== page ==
What is SaaS?

What is, and why would I want, SaaS?

SaaS, or Software as a service, is essentially where software is licensed and provided through a subscription or pay-per-use basis. The software is centrally hosted by the provider and accessed through a customer’s web browser. This is achievable through cloud computing pushing us all in the direction of mobile based working environments away from the traditional office desk.

And how does it work?

Businesses generally use SaaS for business apps and office software. This often includes messaging services, payroll, and accounts, as well as software that manages databases, information systems, HR, and resources. SaaS apps are key to running some of the human aspects of a business.

5 Advantages of SaaS

  1. Providers usually develop and manage their own software cutting out the third party and allowing them to take a more proactive approach.
  2. An app can serve many businesses and users together, but separates the data of each, keeping them secure individually through multi-tenant architecture.
  3. SaaS only needs a web-browser to use, unlike traditional software that needs to be installed onto a PC
  4. On-demand usage costs are usually lower than old school software,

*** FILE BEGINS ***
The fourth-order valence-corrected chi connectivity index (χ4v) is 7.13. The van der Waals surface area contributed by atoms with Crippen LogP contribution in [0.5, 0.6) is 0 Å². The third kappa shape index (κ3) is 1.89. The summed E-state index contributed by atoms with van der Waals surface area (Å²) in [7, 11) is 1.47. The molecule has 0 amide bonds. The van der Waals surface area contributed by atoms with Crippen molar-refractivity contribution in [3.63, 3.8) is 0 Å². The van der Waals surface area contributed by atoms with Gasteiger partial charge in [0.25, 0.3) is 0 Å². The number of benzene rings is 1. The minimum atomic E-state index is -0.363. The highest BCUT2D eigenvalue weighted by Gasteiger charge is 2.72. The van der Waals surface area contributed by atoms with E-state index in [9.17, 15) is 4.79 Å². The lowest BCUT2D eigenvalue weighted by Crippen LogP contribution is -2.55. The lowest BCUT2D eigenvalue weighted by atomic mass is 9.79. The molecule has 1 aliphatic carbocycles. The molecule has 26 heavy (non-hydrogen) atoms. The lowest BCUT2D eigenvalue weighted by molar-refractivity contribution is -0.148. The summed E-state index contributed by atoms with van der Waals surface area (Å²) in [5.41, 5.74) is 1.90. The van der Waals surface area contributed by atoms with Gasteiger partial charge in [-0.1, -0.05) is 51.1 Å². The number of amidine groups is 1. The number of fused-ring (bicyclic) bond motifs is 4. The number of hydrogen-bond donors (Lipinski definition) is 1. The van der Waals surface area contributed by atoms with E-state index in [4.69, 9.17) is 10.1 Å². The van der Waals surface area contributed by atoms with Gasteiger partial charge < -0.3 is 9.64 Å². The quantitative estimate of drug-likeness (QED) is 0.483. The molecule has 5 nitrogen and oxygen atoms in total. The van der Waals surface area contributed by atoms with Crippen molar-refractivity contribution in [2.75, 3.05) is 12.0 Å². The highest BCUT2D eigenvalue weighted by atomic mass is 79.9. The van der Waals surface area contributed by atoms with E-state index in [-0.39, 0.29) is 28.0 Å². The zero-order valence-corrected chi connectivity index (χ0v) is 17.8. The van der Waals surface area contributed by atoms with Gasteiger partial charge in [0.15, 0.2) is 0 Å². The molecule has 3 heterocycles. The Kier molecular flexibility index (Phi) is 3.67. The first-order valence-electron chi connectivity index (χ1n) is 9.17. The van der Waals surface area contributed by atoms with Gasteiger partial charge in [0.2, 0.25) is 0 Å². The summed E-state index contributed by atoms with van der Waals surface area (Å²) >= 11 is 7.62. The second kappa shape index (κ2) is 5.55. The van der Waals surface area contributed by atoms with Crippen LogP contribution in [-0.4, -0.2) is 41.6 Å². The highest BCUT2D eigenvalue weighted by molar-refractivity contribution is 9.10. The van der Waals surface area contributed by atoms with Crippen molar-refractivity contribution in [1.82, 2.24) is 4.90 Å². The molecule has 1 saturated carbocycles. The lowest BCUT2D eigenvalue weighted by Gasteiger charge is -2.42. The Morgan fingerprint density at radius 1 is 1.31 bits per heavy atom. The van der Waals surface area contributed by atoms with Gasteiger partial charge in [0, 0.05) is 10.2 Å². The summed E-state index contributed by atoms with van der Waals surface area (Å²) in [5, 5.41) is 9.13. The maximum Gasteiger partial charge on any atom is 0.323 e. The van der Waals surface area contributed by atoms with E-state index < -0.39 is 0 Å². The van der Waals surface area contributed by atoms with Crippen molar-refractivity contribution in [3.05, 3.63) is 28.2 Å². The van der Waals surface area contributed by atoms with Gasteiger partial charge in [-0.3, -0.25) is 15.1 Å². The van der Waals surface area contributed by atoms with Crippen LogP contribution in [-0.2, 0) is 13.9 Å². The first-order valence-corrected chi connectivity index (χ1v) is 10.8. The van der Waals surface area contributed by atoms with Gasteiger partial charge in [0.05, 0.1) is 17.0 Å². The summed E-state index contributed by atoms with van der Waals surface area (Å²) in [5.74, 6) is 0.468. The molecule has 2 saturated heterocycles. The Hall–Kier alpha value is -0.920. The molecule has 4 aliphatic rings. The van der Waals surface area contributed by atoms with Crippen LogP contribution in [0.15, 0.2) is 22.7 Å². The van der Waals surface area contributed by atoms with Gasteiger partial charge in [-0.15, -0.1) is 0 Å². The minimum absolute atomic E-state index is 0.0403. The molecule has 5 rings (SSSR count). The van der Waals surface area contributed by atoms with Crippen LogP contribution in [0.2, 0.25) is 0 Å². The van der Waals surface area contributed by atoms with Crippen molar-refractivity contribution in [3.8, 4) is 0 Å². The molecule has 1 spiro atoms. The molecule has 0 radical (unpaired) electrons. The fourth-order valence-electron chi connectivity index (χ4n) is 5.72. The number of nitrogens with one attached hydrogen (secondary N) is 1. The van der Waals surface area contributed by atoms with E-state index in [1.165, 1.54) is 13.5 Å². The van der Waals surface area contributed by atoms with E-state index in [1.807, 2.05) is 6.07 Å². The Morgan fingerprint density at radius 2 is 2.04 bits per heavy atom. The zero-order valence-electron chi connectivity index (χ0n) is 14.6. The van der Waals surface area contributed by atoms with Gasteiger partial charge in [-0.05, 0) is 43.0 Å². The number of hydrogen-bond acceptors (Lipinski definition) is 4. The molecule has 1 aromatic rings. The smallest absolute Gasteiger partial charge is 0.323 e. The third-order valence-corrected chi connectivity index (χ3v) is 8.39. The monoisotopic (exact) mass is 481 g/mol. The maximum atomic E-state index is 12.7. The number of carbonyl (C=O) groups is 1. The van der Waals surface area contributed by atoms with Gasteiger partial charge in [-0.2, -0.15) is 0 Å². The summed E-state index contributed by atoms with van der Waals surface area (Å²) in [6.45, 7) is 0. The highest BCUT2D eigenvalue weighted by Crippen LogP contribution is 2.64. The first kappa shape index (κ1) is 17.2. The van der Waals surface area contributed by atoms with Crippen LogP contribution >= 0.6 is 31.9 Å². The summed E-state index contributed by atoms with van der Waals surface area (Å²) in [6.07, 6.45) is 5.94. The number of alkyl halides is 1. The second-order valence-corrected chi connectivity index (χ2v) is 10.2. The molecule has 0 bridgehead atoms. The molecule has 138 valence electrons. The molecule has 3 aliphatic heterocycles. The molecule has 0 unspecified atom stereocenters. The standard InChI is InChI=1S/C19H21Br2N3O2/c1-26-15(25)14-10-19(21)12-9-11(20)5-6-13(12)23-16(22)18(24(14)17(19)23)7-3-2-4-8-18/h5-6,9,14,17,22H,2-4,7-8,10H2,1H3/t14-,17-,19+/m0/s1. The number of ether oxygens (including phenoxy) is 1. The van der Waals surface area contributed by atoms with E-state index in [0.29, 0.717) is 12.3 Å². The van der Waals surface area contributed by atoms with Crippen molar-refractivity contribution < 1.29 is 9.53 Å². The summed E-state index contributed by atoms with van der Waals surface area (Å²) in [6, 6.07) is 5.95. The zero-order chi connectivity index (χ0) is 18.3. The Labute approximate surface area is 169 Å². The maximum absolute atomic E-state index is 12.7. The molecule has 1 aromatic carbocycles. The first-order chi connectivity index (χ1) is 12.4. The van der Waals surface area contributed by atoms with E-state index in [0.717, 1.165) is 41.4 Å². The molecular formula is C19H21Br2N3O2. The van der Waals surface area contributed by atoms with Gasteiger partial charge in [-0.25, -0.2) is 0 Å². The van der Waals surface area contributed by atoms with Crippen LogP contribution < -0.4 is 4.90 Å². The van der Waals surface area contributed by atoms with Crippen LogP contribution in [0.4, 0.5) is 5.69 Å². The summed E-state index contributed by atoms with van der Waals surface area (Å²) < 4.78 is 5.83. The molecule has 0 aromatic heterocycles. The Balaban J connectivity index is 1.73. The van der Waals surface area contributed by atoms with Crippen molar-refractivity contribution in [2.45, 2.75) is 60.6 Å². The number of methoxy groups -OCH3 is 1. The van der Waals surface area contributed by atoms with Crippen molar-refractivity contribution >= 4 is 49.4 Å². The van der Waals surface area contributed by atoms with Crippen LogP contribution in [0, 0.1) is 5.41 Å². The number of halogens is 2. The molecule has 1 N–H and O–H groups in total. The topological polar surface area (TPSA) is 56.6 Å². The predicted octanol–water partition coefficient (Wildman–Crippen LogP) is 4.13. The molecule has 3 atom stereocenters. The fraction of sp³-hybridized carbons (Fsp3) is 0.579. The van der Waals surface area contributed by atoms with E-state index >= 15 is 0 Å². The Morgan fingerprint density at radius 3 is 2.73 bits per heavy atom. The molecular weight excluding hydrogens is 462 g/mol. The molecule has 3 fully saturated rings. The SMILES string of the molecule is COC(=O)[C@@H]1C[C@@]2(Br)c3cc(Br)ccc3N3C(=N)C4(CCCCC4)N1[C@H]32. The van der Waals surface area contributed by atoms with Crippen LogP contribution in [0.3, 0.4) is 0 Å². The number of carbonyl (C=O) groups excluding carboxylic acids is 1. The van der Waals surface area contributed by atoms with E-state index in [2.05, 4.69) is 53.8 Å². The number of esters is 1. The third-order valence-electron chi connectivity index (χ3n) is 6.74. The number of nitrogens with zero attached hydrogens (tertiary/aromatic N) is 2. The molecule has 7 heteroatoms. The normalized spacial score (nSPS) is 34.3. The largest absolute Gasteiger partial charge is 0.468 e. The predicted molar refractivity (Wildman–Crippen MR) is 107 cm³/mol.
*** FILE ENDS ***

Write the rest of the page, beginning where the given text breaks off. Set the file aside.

5. SaaS apps can be customized to reflect a businesses brand and particular aesthetic, interface, etc.

Why might businesses need it?

Nowadays, companies are all looking to be more flexible in the ways they work. The best way to do this is through off-premises software. As cloud computing and smart devices become part of our every day lives and find themselves embedded in our working day, so will SaaS.

SaaS now vs 10 years ago

The first decade of SaaS has gone very well to say the least. ‘After more than a decade of use, adoption of SaaS continues to grow and evolve within the enterprise application markets,’ says Tom Eid, Research Vice President at Gartner. As technological developments close the gaps in security, availability and timescales, more and more organisations have signed up for SaaS. In turn these companies have been able to offer more services to vendors and customers.

What’s in store for the future?

So, what does the future hold for SaaS? Where else can it go?

SaaS is perfectly tailored to small- and medium-sized businesses, so it’s easy to imagine its adoption may become widespread in the long-term. So long as application service providers remain a viable source of services, it’s fair to say we’ll continue to see SaaS take over from the big names in software.